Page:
The Christian Bowhunters of America is based in Greenville, Ohio, and promotes Christianity among bowhunters. Its statement of faith includes biblical verses that it says support hunting. It maintains a list of chapters nationwide.

  • Christian Deer Hunters Association

    The Christian Deer Hunters Association is based in Silver Lake, Minn., and encourages the hunting of deer as a means to Christian fellowship and faith. Tom Rakow is its founder.

  • Christian Hunters and Anglers Association

    The Christian Hunters and Anglers Association seeks to encourage men to adopt an outdoor lifestyle as a way of deepening their Christian faith. The association, which is based in Tyler, Texas, advocates and engages in the hunting of animals. Contact through the website.

  • Christian Vegetarian Association

    The Christian Vegetarian Association promotes the practice of vegetarianism as a Christian principle. It is based in Cleveland and has a British chapter as well.

  • Episcopal Network for Animal Welfare

    The Episcopal Network for Animal Welfare is a volunteer organization of clergy and lay people within the Episcopal Church who would like to raise awareness of animal welfare in Episcopal congregations.

  • The Healing Species

    The Healing Species provides classroom curricula and programs that bring rescued animals into schools in the belief that engaging children with animals will teach them compassion and prevent animal cruelty. Its website includes a statement of belief in a “Higher Power,” “Creator” and “Lord.” Cheri Brown Thompson is founder and president. It is based in Orangeburg, S.C.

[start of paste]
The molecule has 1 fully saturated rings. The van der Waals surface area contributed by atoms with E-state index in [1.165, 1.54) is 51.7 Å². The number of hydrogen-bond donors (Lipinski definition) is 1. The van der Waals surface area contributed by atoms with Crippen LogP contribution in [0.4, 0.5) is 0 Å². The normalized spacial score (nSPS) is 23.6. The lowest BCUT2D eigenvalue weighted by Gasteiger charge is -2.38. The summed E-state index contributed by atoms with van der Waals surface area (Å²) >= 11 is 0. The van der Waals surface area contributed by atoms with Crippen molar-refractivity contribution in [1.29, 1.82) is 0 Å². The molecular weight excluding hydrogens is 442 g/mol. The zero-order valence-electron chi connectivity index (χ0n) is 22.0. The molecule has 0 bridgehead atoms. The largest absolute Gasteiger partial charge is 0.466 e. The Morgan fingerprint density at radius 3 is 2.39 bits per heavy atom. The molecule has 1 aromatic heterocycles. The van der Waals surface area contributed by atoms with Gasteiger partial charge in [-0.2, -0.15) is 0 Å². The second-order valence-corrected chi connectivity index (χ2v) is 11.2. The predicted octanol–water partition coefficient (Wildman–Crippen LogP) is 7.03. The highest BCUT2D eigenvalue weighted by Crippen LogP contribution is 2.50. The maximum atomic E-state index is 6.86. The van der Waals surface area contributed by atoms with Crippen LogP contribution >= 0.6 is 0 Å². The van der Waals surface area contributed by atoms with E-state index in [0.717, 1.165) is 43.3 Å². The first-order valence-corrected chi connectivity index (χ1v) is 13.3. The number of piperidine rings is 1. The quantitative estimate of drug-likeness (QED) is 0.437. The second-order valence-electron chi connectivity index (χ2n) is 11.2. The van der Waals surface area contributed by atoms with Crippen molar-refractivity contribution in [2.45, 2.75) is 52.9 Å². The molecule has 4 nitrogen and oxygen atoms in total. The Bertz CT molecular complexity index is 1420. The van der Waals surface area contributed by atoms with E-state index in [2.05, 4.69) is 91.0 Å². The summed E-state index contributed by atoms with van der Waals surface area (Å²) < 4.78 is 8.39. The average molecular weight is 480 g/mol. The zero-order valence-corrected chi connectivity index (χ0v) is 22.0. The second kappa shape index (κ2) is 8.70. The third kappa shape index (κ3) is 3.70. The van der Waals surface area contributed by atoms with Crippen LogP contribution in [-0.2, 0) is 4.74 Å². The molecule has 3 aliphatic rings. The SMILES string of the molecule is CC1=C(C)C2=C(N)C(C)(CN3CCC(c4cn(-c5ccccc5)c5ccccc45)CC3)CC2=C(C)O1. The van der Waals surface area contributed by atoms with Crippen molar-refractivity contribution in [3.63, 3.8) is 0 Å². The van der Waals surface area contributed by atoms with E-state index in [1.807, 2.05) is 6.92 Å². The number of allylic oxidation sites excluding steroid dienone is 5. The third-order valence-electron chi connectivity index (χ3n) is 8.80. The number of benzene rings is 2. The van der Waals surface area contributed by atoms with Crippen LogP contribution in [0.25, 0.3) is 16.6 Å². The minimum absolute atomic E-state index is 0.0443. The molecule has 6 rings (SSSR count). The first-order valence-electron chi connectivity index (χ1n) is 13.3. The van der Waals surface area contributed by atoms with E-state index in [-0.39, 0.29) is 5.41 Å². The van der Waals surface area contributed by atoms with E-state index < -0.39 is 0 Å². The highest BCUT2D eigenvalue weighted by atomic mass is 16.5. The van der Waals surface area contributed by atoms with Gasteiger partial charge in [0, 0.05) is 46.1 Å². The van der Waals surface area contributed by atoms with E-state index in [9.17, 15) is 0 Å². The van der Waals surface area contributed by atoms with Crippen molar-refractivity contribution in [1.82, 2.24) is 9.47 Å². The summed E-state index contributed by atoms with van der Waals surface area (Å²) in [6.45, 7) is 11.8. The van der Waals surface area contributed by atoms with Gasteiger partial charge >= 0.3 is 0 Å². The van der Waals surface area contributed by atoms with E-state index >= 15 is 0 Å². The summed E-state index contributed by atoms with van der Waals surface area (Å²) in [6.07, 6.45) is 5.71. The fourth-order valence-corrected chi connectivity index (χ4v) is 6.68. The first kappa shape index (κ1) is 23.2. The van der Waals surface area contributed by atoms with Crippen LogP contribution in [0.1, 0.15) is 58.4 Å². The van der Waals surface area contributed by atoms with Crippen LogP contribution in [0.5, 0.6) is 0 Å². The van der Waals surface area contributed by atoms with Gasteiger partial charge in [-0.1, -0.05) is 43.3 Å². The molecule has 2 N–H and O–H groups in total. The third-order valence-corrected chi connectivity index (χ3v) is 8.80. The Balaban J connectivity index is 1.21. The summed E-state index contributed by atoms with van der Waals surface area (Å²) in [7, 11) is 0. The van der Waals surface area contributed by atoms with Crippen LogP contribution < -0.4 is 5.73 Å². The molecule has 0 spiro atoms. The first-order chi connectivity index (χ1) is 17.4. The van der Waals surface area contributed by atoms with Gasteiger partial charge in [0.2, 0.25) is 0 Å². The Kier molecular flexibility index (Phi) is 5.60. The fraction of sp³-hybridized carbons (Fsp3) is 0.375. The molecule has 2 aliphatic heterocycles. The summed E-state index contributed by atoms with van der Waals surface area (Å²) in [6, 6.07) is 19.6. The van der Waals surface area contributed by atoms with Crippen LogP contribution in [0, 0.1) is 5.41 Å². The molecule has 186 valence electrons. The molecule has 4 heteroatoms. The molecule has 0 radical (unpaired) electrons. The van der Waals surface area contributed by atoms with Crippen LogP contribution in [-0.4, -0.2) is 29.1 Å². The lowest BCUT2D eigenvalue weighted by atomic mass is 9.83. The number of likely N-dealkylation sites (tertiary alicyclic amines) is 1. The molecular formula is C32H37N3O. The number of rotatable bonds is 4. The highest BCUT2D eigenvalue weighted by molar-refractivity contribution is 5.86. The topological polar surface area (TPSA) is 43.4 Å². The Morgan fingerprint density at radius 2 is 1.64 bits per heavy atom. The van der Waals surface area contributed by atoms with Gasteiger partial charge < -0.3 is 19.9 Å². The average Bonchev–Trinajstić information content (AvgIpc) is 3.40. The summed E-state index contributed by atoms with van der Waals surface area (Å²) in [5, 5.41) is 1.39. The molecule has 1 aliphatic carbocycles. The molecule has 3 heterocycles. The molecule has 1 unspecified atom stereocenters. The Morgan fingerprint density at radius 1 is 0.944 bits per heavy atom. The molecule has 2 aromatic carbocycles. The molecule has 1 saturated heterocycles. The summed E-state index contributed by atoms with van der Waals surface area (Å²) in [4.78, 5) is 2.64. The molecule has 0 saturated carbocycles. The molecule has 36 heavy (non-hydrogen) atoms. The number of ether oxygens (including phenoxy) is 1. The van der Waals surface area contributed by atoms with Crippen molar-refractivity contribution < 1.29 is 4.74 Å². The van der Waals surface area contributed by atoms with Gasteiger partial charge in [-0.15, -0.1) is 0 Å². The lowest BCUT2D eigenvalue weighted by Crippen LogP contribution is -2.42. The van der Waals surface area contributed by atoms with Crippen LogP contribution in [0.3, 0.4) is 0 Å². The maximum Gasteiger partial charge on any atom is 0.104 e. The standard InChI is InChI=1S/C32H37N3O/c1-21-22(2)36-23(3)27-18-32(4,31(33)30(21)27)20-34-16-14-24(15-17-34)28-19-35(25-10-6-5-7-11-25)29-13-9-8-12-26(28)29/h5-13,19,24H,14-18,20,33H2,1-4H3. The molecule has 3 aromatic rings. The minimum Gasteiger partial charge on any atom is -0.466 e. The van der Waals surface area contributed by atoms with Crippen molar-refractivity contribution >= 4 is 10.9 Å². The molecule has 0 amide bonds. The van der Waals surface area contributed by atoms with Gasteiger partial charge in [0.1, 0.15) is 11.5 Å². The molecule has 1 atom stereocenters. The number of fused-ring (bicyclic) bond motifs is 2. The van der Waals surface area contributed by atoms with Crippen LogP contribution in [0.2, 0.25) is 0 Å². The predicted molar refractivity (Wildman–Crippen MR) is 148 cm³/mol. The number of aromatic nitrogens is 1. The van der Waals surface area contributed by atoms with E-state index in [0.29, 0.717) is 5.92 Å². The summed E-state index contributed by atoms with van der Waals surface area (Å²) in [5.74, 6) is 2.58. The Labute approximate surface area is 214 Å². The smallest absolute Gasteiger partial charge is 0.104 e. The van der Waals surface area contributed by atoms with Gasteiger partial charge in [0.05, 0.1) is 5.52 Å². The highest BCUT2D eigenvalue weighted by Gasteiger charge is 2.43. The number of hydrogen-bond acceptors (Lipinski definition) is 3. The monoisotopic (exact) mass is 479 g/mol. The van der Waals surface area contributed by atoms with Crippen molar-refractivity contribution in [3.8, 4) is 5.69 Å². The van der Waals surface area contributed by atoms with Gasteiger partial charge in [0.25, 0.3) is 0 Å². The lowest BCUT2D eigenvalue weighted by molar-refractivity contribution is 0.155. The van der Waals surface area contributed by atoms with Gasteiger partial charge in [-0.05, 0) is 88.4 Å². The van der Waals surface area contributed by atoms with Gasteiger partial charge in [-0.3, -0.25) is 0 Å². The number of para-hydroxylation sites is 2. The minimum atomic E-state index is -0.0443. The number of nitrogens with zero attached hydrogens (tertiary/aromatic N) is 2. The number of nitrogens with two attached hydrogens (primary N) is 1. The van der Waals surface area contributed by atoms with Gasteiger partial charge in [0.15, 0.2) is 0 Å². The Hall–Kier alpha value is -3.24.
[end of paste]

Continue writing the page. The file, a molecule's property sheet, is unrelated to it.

• Universal Equalitarian Church

    The Universal Equalitarian Church is based on the principle that all species are created equal. It is based in Lamar, Mo.

  • Vegetarian Friends

    Vegetarian Friends is a Quaker organization dedicated to helping Quakers and others keep a vegetarian diet. The group publishes a monthly journal, The Peaceable Table.


  • Lakshmi Cow Sanctuary

    The Lakshmi Cow Sanctuary in Bangor, Pa., rescues cows headed for slaughter because, among other things, “cows are dear to Lord Krishna.” Its founder is Sankar Sastri. Contact through the website.

    Contact: 610-599-8824.



  • Jewish Veg

    Jewish Veg is the Web site of Jewish Vegetarians of North America. It is dedicated to promoting vegetarianism among Jews by linking it to Halakhah (Jewish law). Richard Schwartz is the president of Jewish Vegetarians of North America, which is based in Newport News, Va. Contact through the website.


  • BYU Vegetarians

    BYU Vegetarians is an organization of students, faculty and others affiliated with Brigham Young University in Provo, Utah. Christopher Foster is faculty adviser.

    Contact: 801-623-0525,.
  • Mormons for Animals

    Mormons for Animals is an organization of students, faculty and others affiliated with Brigham Young University in Provo, Utah. Christopher Foster is faculty adviser.

Unitarian Universalist


Note: These are secular organizations dedicated to reconciling animal welfare and animals rights issues with the needs of scientists. There are many of these organizations, which you will find links to on the websites of the following groups.

  • AltWeb

    AltWeb, the Alternatives to Animal Testing Web site, is an informational clearinghouse for those involved in animal research, welfare, testing and more. Its primary goal is to reduce animal testing by providing researchers with alternatives to animal testing. It is a project of the Johns Hopkins Center for Alternatives to Animal Testing and maintains a list of its financial supporters. Michael Hughes is the communications manager.